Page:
I haven’t seen a system this simple in quite some time, or at least one I thought was good enough to share. If you haven’t found anything that works for you yet, this may be a good place to start!
All it requires is a few accounts, and a visit to your HR department to set up direct deposits (or if you don’t have one or work solo, you can just automate it yourself by going online through your bank. Or just keeping it manual each month, though that kinda takes away from the simplicity, haha…). Here’s what Money Mag, and now J$, recommends:
The Bucket Budget:
- Savings Account — Throw all the money you want to save every paycheck right into this bad boy. We start here because it’s all about paying YOU first before paying everyone else. One of the fundamental rules of personal finance (and one of the hardest to stick by! Haha…)
- Checking Account #1 — This is for all your daily expenses, and everything you need to pretty much survive (housing, food, utilities, etc etc.) This will be the largest account for most people, and the one you’ll have to keep your eye on the most to make sure you’re not going over (and if you do, you dip into the next account)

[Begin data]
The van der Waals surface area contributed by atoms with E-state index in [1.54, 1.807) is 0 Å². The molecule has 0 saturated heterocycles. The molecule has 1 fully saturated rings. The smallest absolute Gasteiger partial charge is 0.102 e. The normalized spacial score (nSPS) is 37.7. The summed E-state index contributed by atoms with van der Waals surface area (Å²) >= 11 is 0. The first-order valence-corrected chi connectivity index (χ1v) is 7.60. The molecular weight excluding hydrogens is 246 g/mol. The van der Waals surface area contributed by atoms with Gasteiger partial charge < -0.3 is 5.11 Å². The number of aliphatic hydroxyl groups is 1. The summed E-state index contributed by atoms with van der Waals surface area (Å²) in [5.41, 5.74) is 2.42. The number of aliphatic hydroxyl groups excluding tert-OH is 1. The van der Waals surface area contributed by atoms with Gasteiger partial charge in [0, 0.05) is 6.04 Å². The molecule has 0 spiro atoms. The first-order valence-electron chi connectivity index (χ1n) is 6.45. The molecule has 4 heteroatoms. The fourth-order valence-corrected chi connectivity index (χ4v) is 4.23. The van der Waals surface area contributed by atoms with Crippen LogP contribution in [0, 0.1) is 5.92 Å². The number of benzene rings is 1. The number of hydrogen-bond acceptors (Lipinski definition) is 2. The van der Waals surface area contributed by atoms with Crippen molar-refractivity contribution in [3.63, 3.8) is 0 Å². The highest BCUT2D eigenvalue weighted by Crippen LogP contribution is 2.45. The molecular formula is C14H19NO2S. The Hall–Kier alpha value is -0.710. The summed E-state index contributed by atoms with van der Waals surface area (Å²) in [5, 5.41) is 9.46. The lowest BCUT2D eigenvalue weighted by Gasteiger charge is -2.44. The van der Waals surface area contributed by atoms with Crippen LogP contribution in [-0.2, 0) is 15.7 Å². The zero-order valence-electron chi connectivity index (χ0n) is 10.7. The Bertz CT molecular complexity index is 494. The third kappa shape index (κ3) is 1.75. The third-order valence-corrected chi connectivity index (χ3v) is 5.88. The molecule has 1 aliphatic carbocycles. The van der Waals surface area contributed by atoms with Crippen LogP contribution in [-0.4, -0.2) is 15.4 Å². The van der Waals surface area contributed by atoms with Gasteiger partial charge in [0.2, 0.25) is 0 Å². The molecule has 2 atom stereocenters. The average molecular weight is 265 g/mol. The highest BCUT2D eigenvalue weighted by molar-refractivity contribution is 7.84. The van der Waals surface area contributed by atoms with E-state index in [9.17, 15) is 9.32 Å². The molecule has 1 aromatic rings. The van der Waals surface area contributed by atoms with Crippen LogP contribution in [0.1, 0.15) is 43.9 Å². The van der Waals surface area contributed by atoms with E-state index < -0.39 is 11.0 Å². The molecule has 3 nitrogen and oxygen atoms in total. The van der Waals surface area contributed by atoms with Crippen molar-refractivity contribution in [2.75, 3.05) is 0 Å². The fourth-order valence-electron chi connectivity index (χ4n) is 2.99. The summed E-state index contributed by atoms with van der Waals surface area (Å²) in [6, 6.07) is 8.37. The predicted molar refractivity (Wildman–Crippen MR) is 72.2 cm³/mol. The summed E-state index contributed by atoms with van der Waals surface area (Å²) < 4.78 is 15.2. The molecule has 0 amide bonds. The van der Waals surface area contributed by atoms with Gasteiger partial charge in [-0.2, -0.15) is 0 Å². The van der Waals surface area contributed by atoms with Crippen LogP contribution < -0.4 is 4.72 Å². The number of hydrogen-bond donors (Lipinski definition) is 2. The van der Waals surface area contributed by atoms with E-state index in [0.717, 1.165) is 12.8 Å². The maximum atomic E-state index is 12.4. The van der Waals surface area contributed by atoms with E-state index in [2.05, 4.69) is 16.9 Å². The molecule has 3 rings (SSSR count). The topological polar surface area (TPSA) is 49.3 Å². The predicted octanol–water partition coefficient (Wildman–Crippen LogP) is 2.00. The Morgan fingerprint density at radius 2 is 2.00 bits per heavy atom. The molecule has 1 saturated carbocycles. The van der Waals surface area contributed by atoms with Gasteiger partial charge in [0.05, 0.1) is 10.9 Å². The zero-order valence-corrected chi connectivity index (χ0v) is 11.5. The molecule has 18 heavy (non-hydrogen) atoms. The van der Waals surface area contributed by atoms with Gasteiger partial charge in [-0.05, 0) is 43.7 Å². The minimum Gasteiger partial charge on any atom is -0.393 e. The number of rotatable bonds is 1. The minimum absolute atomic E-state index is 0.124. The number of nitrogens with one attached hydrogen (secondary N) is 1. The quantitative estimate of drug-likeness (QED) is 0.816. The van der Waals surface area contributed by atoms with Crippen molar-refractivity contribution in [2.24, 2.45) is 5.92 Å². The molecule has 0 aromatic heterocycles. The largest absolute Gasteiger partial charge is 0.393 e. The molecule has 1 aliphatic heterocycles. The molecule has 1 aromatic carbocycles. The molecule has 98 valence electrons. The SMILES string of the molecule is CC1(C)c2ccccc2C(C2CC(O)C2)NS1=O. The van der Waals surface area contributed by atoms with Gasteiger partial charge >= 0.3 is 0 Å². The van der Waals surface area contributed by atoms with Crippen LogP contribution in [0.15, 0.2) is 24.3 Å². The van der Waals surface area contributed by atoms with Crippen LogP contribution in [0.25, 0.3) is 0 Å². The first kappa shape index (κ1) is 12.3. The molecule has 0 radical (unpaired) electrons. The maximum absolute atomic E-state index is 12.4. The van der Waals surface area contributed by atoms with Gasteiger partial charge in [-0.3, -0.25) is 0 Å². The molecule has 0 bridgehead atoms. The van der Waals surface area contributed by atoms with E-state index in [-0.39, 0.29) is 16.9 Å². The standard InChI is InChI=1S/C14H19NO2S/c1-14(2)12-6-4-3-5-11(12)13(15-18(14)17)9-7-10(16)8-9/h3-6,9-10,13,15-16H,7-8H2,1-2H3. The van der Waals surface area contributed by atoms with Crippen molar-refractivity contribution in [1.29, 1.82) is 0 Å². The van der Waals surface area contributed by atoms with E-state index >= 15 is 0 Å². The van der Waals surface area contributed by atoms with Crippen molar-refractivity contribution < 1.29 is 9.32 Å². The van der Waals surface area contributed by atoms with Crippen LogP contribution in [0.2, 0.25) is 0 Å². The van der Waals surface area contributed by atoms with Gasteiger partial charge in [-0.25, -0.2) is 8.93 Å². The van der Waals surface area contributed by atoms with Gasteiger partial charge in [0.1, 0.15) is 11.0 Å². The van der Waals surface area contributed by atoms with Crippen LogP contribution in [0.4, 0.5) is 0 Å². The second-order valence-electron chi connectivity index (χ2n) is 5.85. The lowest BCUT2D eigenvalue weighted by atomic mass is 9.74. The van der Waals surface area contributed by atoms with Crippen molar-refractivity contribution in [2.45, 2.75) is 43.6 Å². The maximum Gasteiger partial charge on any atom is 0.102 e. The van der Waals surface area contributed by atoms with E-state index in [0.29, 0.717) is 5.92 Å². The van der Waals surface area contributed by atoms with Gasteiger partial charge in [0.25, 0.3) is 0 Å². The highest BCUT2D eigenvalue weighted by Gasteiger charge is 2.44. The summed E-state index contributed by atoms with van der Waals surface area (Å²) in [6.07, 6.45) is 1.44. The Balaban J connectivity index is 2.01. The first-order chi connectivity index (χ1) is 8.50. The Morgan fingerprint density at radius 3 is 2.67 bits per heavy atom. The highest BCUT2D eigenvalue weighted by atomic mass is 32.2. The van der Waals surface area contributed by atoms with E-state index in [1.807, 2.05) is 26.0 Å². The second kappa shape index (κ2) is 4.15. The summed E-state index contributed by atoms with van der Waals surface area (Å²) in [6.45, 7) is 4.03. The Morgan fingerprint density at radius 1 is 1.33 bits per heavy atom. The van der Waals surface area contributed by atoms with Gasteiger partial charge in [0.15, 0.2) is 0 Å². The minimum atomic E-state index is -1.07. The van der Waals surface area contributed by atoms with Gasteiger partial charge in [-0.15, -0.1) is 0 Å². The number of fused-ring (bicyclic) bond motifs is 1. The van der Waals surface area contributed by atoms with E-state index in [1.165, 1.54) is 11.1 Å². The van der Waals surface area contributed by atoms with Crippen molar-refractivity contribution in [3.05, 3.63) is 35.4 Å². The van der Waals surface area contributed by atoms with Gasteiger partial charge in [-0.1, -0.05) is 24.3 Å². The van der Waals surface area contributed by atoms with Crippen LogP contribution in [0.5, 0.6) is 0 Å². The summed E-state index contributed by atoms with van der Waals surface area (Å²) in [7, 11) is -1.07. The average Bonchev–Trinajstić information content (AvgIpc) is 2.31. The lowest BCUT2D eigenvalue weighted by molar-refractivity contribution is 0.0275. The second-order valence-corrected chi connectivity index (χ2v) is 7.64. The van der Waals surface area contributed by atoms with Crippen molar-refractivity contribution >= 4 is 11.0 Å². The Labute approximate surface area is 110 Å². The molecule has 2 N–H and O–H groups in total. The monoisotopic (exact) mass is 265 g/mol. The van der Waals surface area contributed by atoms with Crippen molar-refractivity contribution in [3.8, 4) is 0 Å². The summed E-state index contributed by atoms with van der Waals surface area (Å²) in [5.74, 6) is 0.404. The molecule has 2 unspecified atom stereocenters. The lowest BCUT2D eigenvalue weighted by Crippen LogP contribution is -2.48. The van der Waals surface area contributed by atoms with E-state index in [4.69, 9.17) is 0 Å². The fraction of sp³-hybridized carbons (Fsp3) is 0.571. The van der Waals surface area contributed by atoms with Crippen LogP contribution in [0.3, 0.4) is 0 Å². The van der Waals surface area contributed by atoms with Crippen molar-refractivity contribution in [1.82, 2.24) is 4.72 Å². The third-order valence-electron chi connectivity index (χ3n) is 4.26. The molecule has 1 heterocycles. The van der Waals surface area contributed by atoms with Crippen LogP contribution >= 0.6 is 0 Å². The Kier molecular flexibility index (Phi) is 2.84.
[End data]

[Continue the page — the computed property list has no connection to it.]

- Checking Account #2 — The place for all leftovers! If you should be so lucky to have them, haha… this is where all the money goes after your set savings % (or dollar amount), and your regular daily expenses. Consider this as your “back up” account before having to hit up your savings. You can do whatever you want with this money.
And that’s it! Crazy simple, right? Now obviously when you get THAT slimmed down there’s a lot of things you’re gonna have to watch out for to make sure it’s a good fit for you and all that, BUT it’s certainly a great starting point.
Just keep in mind that you’ll still need to *know* how much to put in, and where. It’s not a magical budget – It’s not gonna track your money for you and then tell you what % to divvy everything up into 😉 If you don’t have an estimate of where all your money’s going, or how much your daily expenses come out to, take an hour or so and go back through your last 3 months worth of statements to calculate some averages. Once you have some good numbers in mind, pad it by $100 or two and then jump in and get started!
The cool thing about budgets or any other systems in life, really, is that you can run with one and then TWEAK IT as you go! Nothing’s ever permanent or set in their ways. YOU determine what’s best for you and you get out there and improve on ’em. Whether it’s this budget or another one out there though, you better be staying on top of it and making your friend J. Money happy! 🙂